“I remember doing a full-size cow,” he said. “It was my first attempt at joining bits of timber together and Mike helped on it with his forklift. Then there was a green man or tree beard I carved that had its arms articulated so they could be put in different positions – something you don’t see every day.

“Back in 2012, I made a seat, free of charge, for a local park, which brings back fond memories. It was my first large public piece and was a bit of a publicity stunt. The log was huge and I was equipped only with a Stihl MS250 and a Stihl electric saw at the time. It sticks out as a bit of a gear-shift in my carving ability after driving myself so hard.

“Similarly, my latest carving, at the English Open, of two foxes and a girl, sticks out as my first human figure (although she was sitting, so a lot easier) and the time was very constrained. It is probably the hardest I have worked and I was exhausted afterwards. I also made a full set of Gruffalo characters, which turned out nicely. That was the first time I painted a carving. Sadly, I have not been able to share them on my social media platforms due to copyright.”

Mike has a similar mindset, having carved so many different things. However, he experiences a feeling of sadness when a particular carving leaves his possession. 

“There was a big 10 ft bear, which was a favourite of mine due to its sheer size,” he said.

“It was made in oak and was so heavy it was at the limit of my forklift. Then there was a 9.5 ft great white shark bench carving commissioned by a primary school as a memorial bench for a child who sadly passed away. I was asked to carve a shark as this was the boy’s favourite animal. I suggested making it into a bench, as it would be a place where his friends could sit and remember him.

Forestry Journal: Jonathan picking up the ‘Best Newcomer’ award at Carve Carrbridge 2017.Jonathan picking up the ‘Best Newcomer’ award at Carve Carrbridge 2017. (Image: FJ)

“There was a wolf bench, which was imposing and a piece I was very proud of as it had a lot of detail and I felt that I had created a menacing, realistic-looking wolf. It looked like it was watching you. I have also made many carvings for schools and parks. I really enjoy these as the children can watch them being made. These have included large, one-off pieces on sculpture trails tailored to the children’s ideas.”

Both Mike and Jonathan have followed their father into carving as a career. I wondered what each of them enjoyed about carving and if they could think of any downsides. 

Mike said: “I’m my own boss, I answer only to me, I’m outside – granted in all conditions, from snow to heat waves, but I prefer that any day to siting at a desk.

However, my work is pretty isolated. 90 per cent of the time I am in my own world with my ear defenders on – granted they have music, so there isn’t just silence. This is, however, a downside for me, as I’m alone most of the time in the yard, field, or up a tree.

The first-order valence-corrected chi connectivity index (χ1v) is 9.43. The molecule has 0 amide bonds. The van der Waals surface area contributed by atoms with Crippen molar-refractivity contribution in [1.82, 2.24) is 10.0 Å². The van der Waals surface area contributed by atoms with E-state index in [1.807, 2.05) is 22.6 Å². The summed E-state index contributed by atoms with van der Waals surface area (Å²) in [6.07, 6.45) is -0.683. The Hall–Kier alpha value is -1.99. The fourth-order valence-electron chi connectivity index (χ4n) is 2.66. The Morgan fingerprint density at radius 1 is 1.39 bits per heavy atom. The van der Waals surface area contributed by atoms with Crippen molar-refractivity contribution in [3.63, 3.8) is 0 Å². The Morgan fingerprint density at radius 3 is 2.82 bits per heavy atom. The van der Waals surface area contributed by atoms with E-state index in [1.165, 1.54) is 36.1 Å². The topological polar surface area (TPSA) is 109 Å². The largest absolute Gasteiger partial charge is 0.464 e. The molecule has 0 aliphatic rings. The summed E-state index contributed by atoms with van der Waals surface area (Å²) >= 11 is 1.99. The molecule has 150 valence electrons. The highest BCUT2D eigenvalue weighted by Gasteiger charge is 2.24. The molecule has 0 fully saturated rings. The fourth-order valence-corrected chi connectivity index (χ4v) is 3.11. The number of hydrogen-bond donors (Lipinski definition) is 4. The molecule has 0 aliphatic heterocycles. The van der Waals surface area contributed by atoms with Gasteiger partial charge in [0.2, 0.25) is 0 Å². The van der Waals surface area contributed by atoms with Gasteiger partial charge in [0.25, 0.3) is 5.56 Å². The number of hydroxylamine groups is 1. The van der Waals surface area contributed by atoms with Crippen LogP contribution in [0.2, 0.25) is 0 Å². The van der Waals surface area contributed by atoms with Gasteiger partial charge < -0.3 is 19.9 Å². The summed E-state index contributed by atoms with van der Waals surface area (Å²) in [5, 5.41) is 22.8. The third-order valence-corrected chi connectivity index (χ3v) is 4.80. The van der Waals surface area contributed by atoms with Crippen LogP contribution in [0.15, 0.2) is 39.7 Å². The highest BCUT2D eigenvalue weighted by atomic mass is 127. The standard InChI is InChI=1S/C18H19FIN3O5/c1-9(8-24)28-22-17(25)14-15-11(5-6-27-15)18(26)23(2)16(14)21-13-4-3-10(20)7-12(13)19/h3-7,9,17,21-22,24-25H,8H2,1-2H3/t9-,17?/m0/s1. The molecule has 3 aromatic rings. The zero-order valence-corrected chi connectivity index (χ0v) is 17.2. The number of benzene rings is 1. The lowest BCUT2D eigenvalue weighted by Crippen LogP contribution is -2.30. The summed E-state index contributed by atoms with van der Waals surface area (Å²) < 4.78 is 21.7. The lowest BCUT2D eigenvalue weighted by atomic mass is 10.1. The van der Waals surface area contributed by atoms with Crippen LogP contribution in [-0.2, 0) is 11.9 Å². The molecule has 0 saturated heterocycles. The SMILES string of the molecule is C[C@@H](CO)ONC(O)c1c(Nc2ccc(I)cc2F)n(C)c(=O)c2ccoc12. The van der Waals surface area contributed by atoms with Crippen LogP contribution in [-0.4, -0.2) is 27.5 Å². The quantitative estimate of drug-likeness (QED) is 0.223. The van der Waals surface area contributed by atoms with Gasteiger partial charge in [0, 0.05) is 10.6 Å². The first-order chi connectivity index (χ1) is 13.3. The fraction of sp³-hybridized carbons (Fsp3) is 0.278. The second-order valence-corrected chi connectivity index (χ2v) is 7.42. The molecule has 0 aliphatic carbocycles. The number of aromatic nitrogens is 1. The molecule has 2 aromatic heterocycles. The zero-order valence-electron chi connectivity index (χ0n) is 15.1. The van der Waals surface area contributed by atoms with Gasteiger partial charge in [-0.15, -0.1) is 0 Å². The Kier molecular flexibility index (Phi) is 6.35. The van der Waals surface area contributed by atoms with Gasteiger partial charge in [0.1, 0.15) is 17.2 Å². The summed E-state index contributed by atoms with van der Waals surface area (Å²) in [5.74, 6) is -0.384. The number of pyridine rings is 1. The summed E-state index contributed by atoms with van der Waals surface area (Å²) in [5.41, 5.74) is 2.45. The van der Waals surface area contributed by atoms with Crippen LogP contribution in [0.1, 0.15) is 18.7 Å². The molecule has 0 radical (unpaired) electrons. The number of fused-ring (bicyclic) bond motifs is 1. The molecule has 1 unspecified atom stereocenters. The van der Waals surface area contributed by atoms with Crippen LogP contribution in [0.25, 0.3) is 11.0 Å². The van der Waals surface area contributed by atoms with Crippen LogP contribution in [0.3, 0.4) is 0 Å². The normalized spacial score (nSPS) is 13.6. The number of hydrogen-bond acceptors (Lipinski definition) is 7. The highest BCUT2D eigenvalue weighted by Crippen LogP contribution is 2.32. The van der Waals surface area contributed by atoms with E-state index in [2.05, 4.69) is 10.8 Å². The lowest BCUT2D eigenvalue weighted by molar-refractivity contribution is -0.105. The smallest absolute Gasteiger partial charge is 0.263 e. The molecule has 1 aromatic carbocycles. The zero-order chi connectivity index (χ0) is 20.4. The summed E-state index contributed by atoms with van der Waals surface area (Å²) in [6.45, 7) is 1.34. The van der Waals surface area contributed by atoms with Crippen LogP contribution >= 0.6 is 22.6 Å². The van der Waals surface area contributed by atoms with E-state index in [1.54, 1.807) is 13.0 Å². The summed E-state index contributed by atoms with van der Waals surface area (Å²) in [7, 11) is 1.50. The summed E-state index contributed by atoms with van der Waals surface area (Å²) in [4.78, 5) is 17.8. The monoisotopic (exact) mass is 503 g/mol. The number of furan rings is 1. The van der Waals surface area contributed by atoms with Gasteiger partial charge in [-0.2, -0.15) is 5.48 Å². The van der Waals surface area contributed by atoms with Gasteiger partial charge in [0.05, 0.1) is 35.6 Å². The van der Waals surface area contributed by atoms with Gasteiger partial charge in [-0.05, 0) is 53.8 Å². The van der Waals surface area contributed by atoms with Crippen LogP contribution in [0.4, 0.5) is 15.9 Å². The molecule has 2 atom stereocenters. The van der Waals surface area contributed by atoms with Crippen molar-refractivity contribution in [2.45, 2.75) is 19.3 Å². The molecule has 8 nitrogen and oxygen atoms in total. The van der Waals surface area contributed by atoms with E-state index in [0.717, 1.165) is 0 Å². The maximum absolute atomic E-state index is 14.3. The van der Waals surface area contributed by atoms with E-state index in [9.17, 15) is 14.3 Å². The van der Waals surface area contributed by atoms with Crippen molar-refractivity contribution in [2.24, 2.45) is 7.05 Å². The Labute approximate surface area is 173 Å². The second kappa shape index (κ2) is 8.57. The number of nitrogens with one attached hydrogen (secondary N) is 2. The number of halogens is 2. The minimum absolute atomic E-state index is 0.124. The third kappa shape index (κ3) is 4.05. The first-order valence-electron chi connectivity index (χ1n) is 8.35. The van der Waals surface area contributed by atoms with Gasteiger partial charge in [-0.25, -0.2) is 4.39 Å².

“There are also no Christmas or office parties or camaraderie with colleagues. My friends and family do understand this, however, and I usually end up being invited to their work parties. One thing to note: there is no hierarchy to climb, other than against yourself – and this isn’t always easy.”

Jonathan sees the real plus point of his job as the ability to produce something. “It’s very rewarding to make a piece for someone and know they are going to enjoy something you have made for many years. On a personal side, I find that time passes when I am carving and so it has a therapeutic element to it. However, it is physically exhausting on the back and arms, particularly the vibration on your hands, which is not great for you.

There is also increasing awareness in the community about the hazards of sawdust to your lungs.”

Looking to the future, Jonathan’s view is quite simple. He said: “Hopefully, I’ll do a few more competitions and have some success. Otherwise, there is no big master plan on the carving front. I’m likely to be more stretched for time than ever as I’ve started a family!”

Mike said: “I hope my work will continue to get better. Every day is a learning day for me. I would also like to attend more competitions and shows.”

Two brothers, both pursuing carving careers, and from time to time competing against each other in competitions, made me ask the obvious question about whether there was any rivalry between them. 

Jonathan said: “Our styles have always been different and we’re both just doing our own thing.”  He did add, with a laugh, that it would be interesting to see what Mike’s view was.

His brother said: “As a family we are hugely competitive, be it carving, rugby, or even arm wrestling. I am not one to brag, but I do believe I’m the only one currently that has won a carving competition, after my success at Garnock Valley Carves. And I have the England caps!”

Jonathan’s links:
@sherwoodcarving on Instagram

Mike’s links:
@mikeburgesschainsawart on Instagram